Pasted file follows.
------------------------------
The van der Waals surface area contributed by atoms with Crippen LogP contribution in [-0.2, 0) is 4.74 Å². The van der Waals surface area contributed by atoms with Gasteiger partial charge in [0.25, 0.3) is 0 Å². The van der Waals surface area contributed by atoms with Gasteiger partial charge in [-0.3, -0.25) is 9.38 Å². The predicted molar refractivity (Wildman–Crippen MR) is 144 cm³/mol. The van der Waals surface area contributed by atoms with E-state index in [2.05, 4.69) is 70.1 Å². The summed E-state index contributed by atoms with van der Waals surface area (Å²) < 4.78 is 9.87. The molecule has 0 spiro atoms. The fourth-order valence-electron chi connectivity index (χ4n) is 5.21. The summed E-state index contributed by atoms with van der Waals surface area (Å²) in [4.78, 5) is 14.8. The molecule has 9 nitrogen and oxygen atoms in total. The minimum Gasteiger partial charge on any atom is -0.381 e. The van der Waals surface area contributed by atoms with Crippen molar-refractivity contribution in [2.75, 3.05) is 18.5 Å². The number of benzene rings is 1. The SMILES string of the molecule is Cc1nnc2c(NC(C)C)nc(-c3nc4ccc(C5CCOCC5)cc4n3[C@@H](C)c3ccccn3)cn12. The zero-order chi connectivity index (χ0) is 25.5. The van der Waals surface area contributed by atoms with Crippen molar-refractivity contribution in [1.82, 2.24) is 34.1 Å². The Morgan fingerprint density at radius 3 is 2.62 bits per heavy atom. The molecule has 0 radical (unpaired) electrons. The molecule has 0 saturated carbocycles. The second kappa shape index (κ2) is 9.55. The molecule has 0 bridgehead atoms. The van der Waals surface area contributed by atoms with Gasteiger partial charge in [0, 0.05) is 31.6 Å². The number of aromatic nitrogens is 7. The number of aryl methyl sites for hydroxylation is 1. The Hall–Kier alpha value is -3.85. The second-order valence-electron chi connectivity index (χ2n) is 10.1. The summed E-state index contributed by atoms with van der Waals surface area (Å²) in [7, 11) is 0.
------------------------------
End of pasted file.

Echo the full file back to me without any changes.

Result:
The van der Waals surface area contributed by atoms with Crippen LogP contribution in [-0.2, 0) is 4.74 Å². The van der Waals surface area contributed by atoms with Gasteiger partial charge in [0.25, 0.3) is 0 Å². The van der Waals surface area contributed by atoms with Gasteiger partial charge in [-0.3, -0.25) is 9.38 Å². The predicted molar refractivity (Wildman–Crippen MR) is 144 cm³/mol. The van der Waals surface area contributed by atoms with E-state index in [2.05, 4.69) is 70.1 Å². The summed E-state index contributed by atoms with van der Waals surface area (Å²) < 4.78 is 9.87. The molecule has 0 spiro atoms. The fourth-order valence-electron chi connectivity index (χ4n) is 5.21. The summed E-state index contributed by atoms with van der Waals surface area (Å²) in [4.78, 5) is 14.8. The molecule has 9 nitrogen and oxygen atoms in total. The minimum Gasteiger partial charge on any atom is -0.381 e. The van der Waals surface area contributed by atoms with Crippen molar-refractivity contribution in [2.75, 3.05) is 18.5 Å². The number of benzene rings is 1. The SMILES string of the molecule is Cc1nnc2c(NC(C)C)nc(-c3nc4ccc(C5CCOCC5)cc4n3[C@@H](C)c3ccccn3)cn12. The zero-order chi connectivity index (χ0) is 25.5. The van der Waals surface area contributed by atoms with Crippen molar-refractivity contribution in [1.82, 2.24) is 34.1 Å². The Morgan fingerprint density at radius 3 is 2.62 bits per heavy atom. The molecule has 0 radical (unpaired) electrons. The molecule has 0 saturated carbocycles. The second kappa shape index (κ2) is 9.55. The molecule has 0 bridgehead atoms. The van der Waals surface area contributed by atoms with Gasteiger partial charge in [0, 0.05) is 31.6 Å². The number of aromatic nitrogens is 7. The number of aryl methyl sites for hydroxylation is 1. The Hall–Kier alpha value is -3.85. The second-order valence-electron chi connectivity index (χ2n) is 10.1. The summed E-state index contributed by atoms with van der Waals surface area (Å²) in [7, 11) is 0.